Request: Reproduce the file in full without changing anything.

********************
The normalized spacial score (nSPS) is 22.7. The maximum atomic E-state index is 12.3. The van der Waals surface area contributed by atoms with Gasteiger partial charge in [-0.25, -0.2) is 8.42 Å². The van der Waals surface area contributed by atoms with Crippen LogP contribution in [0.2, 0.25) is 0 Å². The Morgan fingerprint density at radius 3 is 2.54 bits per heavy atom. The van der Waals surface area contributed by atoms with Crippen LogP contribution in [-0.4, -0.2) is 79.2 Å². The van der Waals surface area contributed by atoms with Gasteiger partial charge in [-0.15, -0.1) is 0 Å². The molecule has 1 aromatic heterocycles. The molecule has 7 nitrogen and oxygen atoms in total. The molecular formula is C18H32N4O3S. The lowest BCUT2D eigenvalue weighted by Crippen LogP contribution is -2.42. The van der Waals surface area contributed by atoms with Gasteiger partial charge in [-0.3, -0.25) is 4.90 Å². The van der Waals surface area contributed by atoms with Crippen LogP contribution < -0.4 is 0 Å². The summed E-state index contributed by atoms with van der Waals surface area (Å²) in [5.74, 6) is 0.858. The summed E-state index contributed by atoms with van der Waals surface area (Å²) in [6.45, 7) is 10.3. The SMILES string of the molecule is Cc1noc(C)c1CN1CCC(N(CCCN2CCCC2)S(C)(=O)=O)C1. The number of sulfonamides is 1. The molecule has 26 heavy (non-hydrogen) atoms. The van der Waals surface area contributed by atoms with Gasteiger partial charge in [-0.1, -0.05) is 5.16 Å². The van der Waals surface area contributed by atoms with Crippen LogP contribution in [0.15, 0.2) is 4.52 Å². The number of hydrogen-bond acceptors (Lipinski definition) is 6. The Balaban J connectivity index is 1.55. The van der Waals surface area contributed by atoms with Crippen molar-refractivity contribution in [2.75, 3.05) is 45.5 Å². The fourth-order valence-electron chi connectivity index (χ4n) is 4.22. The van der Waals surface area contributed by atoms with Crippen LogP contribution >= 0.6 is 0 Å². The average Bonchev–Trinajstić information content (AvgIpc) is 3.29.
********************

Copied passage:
The normalized spacial score (nSPS) is 22.7. The maximum atomic E-state index is 12.3. The van der Waals surface area contributed by atoms with Gasteiger partial charge in [-0.25, -0.2) is 8.42 Å². The van der Waals surface area contributed by atoms with Crippen LogP contribution in [0.2, 0.25) is 0 Å². The Morgan fingerprint density at radius 3 is 2.54 bits per heavy atom. The van der Waals surface area contributed by atoms with Crippen LogP contribution in [-0.4, -0.2) is 79.2 Å². The van der Waals surface area contributed by atoms with Gasteiger partial charge in [-0.15, -0.1) is 0 Å². The molecule has 1 aromatic heterocycles. The molecule has 7 nitrogen and oxygen atoms in total. The molecular formula is C18H32N4O3S. The lowest BCUT2D eigenvalue weighted by Crippen LogP contribution is -2.42. The van der Waals surface area contributed by atoms with Gasteiger partial charge in [-0.3, -0.25) is 4.90 Å². The van der Waals surface area contributed by atoms with Crippen LogP contribution < -0.4 is 0 Å². The summed E-state index contributed by atoms with van der Waals surface area (Å²) in [5.74, 6) is 0.858. The summed E-state index contributed by atoms with van der Waals surface area (Å²) in [6.45, 7) is 10.3. The SMILES string of the molecule is Cc1noc(C)c1CN1CCC(N(CCCN2CCCC2)S(C)(=O)=O)C1. The number of sulfonamides is 1. The molecule has 26 heavy (non-hydrogen) atoms. The van der Waals surface area contributed by atoms with Gasteiger partial charge in [-0.1, -0.05) is 5.16 Å². The van der Waals surface area contributed by atoms with Crippen LogP contribution in [0.15, 0.2) is 4.52 Å². The number of hydrogen-bond acceptors (Lipinski definition) is 6. The Balaban J connectivity index is 1.55. The van der Waals surface area contributed by atoms with Crippen molar-refractivity contribution in [2.75, 3.05) is 45.5 Å². The fourth-order valence-electron chi connectivity index (χ4n) is 4.22. The van der Waals surface area contributed by atoms with Crippen LogP contribution >= 0.6 is 0 Å². The average Bonchev–Trinajstić information content (AvgIpc) is 3.29.